- 08 Feb 2024 9:20 am CET
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In "Bisons", the new film by "Platzspitzbaby" director Pierre Monnard, Maxime Valvini plays a dairy farmer who resorts to unusual means to save the family farm. Keystone-SDA met the actor for an interview.
Which Swiss actor would you spontaneously think of when you hear this role description?
Steve Chappuis is an introverted dairy farmer from the Vaudois Jura and also a talented wrestler who thinks he has a chance of winning the championship. Together with his recently widowed mother, he does a poor job of keeping the family farm going and is persuaded by his somewhat shady brother to take part in illegally organized fights in France for a lot of money.
You probably won't know anyone until you've seen Maxime Valvini in his first film role in "Bisons". On the day of the film's world premiere during the 59th Solothurn Film Festival, the actor recalls in an interview with the Keystone-SDA news agency how he was asked by a friend a few years ago if he would like to do some test shots for a film project with Pierre Monnard. Valvini agreed. The two hit it off and the shots came out well.
Sound assistant and fighter
Valvini is no stranger to the film business. He has been working as a sound assistant for a good decade, but also practises martial arts such as jiu-jitsu at a professional level. In his youth, Valvini also came into contact with lutte suisse, or wrestling.
The idea of "Bisons" and the character of Steve gradually took shape. And although Valvini had never been in front of the camera before, his martial arts experience was a particularly strong argument for casting him in the role. According to Valvini, it is almost impossible to teach someone the movements and body awareness of a fighter in a short space of time so that it looks real.
Valvini started preparing even before he definitely had the role: "It was out of the question for me to show up on set on the first day of shooting without being perfectly prepared." The preparations would have been a good experience in any case, even if they hadn't taken him in the end. But Monnard was impressed by Valvini's commitment and ultimately gave him the role. "The training, the preparation for something, has always fascinated me extremely - almost more than the thing itself." It's a statement he returns to several times during the interview.
A lot of preparatory work
So Valvini's lack of acting experience was also a welcome excuse for even more preparatory work. "Creating a character - the way they think, speak, move - all of that interests me enormously. Understanding who this Steve is and how he relates to his family, to himself, to the animals." Valvini immersed himself in the script, had long discussions with Monnard and also met the actor Bruno Todeschini every week to work on acting techniques.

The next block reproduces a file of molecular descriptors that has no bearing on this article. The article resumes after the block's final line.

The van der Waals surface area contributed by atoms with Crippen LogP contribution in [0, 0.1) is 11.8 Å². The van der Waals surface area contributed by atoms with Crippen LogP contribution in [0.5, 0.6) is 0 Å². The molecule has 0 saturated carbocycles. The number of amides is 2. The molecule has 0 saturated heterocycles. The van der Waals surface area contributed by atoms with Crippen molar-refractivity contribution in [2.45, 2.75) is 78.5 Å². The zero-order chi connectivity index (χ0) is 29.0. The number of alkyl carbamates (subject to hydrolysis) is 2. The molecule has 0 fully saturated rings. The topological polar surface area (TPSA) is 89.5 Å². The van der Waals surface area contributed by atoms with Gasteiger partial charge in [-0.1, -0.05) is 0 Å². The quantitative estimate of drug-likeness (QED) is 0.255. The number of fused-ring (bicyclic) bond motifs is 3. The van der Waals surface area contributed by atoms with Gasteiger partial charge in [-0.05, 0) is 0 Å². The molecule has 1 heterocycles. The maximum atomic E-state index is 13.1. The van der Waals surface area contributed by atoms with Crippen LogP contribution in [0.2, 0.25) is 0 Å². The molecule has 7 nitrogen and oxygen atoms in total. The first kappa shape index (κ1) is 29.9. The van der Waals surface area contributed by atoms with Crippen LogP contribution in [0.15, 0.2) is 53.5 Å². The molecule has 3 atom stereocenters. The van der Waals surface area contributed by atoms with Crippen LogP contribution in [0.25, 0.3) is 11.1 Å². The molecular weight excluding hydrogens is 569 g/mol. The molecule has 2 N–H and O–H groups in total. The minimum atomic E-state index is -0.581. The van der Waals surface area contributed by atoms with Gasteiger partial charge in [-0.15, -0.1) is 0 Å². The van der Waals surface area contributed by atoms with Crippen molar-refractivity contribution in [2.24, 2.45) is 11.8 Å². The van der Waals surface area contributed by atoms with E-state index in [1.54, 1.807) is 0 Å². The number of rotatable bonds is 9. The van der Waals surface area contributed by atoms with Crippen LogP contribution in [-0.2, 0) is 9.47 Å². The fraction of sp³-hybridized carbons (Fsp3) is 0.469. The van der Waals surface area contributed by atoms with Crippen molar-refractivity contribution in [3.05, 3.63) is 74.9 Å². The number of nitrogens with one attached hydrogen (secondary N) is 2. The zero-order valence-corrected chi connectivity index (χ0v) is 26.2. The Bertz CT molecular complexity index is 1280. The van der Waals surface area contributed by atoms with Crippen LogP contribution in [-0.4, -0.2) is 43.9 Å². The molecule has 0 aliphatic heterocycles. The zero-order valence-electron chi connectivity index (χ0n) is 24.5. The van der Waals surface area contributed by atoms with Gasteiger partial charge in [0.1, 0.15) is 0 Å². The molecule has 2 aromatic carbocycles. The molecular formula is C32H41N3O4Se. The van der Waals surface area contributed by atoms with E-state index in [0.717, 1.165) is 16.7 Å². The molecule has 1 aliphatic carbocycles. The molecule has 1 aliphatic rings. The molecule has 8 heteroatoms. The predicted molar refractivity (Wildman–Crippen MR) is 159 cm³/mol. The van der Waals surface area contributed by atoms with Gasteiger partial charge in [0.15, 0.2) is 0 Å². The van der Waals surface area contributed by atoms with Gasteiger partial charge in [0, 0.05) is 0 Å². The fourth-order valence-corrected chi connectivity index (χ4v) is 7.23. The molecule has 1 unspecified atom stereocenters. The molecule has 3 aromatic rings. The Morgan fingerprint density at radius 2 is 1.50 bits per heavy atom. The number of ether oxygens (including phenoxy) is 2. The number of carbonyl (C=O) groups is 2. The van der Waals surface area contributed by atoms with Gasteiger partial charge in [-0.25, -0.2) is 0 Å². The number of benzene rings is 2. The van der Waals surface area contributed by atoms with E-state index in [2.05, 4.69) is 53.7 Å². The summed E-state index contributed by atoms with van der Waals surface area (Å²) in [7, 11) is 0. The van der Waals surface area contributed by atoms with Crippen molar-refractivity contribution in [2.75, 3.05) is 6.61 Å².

Working as a sound assistant for ten years, he has had the opportunity to watch numerous actors and actresses at work, "both the good and the bad ones." He spent the last two weeks before filming began on the farm, where a large part of the movie takes place. With all the work that had to be done there, especially with the animals, he virtually "appropriated" Steve's life on the farm physically.
And what about the other central aspect of Steve's story, the fights and the violence? "I can understand Steve's decision very well. I can also imagine making it myself in certain situations." If he suddenly needed money urgently and then someone came and offered him 1,000 francs to fight someone, he might also say yes.
Training every day
"I fight a lot, I train every day, I watch a lot of fights - I would be perfectly capable of doing it," says Valvini. And he doesn't find the type of fights shown in the movie reprehensible in itself: "Unlike random fights on the street, there are rules - and there is someone who says 'stop'." Of course there would also be risks, but you can assume that everyone takes part in them more or less of their own free will. Just like in the movie: Steve makes his decision without desire, almost reluctantly - but he makes it and accepts it.
"Bisons" shows the dark side of Steve's decision: the effects on an uncomprehending environment, the risk of serious injury, the possibility of not only winning but also losing everything. But it also shows the hypnotic fascination of violence. The experienced fighter Valvini should know: "There is almost nowhere else where you are so close to life. There is nothing else during a fight. All problems disappear into the background, like in a black hole. There's something very archaic about it."
*This text by Dominic Schmid, Keystone-SDA, was realized with the help of the Gottlieb and Hans Vogt Foundation.